Who knew a handmade robot could be so life-changing?
More than 70,000 people – and 1,300 robots – traveled to Houston and Detroit to celebrate creativity and innovation at the FIRST (For Inspiration Recognition Science Technology) Championship, presented by Qualcomm Incorporated.
Seniors Morgan Andrulis and Kaitlynn Soo joined a community robotics team, which included students from Ursuline, Jesuit, Hockaday, and other area high schools. The group, which competed in multiple competitions, finished first at regionals and advanced to state in Houston. Good Morning America even featured the competition (Morgan and Kaitlynn's 2714 team is shown at the two-minute mark).
FIRST Robotics is funded through grant money by various tech companies. Each robot is created to complete specific challenges.
"Even though I joined the robotics team my senior year, I have already learned so much more than I have through any of my other extracurricular activities," Andrulis said. "I'm able to use the end mill, or milling cutter, to cut and drill holes into components of the robot."
Said Soo: "I joined not knowing what to expect and in just three short months, I have learned so much about so many different tools, programs, and mechanical concepts that I didn't even know existed."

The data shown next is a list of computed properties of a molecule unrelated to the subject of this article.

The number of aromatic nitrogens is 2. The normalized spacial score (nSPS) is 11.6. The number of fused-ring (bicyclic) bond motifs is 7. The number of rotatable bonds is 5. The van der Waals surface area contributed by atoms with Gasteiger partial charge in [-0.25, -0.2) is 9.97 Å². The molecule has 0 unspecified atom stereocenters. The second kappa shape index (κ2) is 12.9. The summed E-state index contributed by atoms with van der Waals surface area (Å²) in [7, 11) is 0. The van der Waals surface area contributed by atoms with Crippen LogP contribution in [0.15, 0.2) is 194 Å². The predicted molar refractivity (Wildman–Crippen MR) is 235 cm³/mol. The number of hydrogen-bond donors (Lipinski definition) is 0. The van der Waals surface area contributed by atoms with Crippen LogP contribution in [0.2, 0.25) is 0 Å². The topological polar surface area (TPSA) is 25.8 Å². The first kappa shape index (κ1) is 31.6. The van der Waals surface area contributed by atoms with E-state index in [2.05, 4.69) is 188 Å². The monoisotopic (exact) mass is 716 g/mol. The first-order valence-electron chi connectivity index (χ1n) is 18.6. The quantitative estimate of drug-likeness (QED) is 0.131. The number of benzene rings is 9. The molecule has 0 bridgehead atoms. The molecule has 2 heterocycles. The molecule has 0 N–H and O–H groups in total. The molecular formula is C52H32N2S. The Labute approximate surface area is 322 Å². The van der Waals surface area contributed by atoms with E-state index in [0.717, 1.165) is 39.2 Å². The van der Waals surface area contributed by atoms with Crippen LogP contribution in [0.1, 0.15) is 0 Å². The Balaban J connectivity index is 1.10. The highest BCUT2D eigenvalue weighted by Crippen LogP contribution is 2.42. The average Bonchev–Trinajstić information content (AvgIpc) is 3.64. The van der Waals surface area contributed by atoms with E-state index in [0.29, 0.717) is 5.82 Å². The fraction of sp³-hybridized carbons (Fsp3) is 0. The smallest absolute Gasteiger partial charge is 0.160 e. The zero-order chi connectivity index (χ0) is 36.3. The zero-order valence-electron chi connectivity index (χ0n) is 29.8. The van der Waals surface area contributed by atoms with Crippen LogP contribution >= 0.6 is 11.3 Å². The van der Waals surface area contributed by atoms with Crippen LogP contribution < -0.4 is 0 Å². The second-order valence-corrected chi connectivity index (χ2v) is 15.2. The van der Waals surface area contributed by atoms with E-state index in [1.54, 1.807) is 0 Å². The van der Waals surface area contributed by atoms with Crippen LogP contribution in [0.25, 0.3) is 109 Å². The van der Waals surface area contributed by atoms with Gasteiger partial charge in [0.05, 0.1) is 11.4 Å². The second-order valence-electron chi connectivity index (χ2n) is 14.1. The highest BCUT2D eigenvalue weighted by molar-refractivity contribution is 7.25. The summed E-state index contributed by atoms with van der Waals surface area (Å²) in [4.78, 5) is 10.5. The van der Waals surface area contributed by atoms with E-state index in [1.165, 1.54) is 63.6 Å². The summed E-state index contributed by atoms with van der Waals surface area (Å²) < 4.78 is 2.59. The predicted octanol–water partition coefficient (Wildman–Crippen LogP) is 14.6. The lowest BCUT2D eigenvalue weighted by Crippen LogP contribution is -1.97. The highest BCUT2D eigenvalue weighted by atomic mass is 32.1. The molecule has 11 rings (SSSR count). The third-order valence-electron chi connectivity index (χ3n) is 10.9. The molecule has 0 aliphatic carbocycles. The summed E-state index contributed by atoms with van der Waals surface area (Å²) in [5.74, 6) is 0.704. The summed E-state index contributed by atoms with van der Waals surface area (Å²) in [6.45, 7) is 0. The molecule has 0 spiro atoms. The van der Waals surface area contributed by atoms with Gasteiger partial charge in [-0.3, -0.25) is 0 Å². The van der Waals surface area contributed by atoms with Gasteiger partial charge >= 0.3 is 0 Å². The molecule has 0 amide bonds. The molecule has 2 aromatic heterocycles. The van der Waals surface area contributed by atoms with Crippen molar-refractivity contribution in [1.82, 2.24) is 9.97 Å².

They quickly applied classroom concepts in competition. The team created a robot that lifts itself up with a small metal suction plate. Despite the suction's size, it lifted a more than 100-pound robot thanks to normal suction pressure.
"In competitions, teams solved the same problems in so many different ways through their amazing robots," Soo said. "All the hard work that you put into making your robot pays off."
Both will use what they learned in future professions. Kaitlynn will study engineering in college while Morgan will study aerospace engineering.
"This experience will allow me to contribute more to the team I join in college, providing me with more opportunities to gain engineering experience and to use this experience to get internships later," Andrulis said. "Both of us were blessed with endless opportunities to learn about engineering and to make connections with people working in the industry today."